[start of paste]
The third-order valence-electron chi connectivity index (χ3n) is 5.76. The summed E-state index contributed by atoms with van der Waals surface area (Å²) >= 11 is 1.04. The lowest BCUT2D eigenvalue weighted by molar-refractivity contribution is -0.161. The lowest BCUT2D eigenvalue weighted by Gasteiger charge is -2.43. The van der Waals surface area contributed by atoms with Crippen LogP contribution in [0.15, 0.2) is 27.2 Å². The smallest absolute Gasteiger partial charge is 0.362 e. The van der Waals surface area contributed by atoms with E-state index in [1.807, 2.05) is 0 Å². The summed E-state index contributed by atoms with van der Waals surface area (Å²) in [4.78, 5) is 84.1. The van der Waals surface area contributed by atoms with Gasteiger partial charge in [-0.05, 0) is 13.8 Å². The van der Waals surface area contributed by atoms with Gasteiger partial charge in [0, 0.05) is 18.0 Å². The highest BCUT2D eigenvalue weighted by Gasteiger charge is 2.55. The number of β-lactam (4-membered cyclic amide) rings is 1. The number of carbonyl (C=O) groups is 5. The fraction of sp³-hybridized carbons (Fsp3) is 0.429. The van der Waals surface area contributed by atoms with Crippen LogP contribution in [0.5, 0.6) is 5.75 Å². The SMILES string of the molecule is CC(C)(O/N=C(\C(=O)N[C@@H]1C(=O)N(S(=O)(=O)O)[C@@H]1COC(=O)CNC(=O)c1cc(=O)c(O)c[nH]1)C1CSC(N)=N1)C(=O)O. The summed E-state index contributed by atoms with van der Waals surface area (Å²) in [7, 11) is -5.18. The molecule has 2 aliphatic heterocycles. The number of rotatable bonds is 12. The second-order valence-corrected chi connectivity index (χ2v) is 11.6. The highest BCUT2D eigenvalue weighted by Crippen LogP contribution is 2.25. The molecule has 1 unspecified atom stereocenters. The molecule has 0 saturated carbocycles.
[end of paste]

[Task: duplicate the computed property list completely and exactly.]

The third-order valence-electron chi connectivity index (χ3n) is 5.76. The summed E-state index contributed by atoms with van der Waals surface area (Å²) >= 11 is 1.04. The lowest BCUT2D eigenvalue weighted by molar-refractivity contribution is -0.161. The lowest BCUT2D eigenvalue weighted by Gasteiger charge is -2.43. The van der Waals surface area contributed by atoms with Crippen LogP contribution in [0.15, 0.2) is 27.2 Å². The smallest absolute Gasteiger partial charge is 0.362 e. The van der Waals surface area contributed by atoms with E-state index in [1.807, 2.05) is 0 Å². The summed E-state index contributed by atoms with van der Waals surface area (Å²) in [4.78, 5) is 84.1. The van der Waals surface area contributed by atoms with Gasteiger partial charge in [-0.05, 0) is 13.8 Å². The van der Waals surface area contributed by atoms with Gasteiger partial charge in [0, 0.05) is 18.0 Å². The highest BCUT2D eigenvalue weighted by Gasteiger charge is 2.55. The number of β-lactam (4-membered cyclic amide) rings is 1. The number of carbonyl (C=O) groups is 5. The fraction of sp³-hybridized carbons (Fsp3) is 0.429. The van der Waals surface area contributed by atoms with Crippen LogP contribution in [0.5, 0.6) is 5.75 Å². The SMILES string of the molecule is CC(C)(O/N=C(\C(=O)N[C@@H]1C(=O)N(S(=O)(=O)O)[C@@H]1COC(=O)CNC(=O)c1cc(=O)c(O)c[nH]1)C1CSC(N)=N1)C(=O)O. The summed E-state index contributed by atoms with van der Waals surface area (Å²) in [7, 11) is -5.18. The molecule has 2 aliphatic heterocycles. The number of rotatable bonds is 12. The second-order valence-corrected chi connectivity index (χ2v) is 11.6. The highest BCUT2D eigenvalue weighted by Crippen LogP contribution is 2.25. The molecule has 1 unspecified atom stereocenters. The molecule has 0 saturated carbocycles.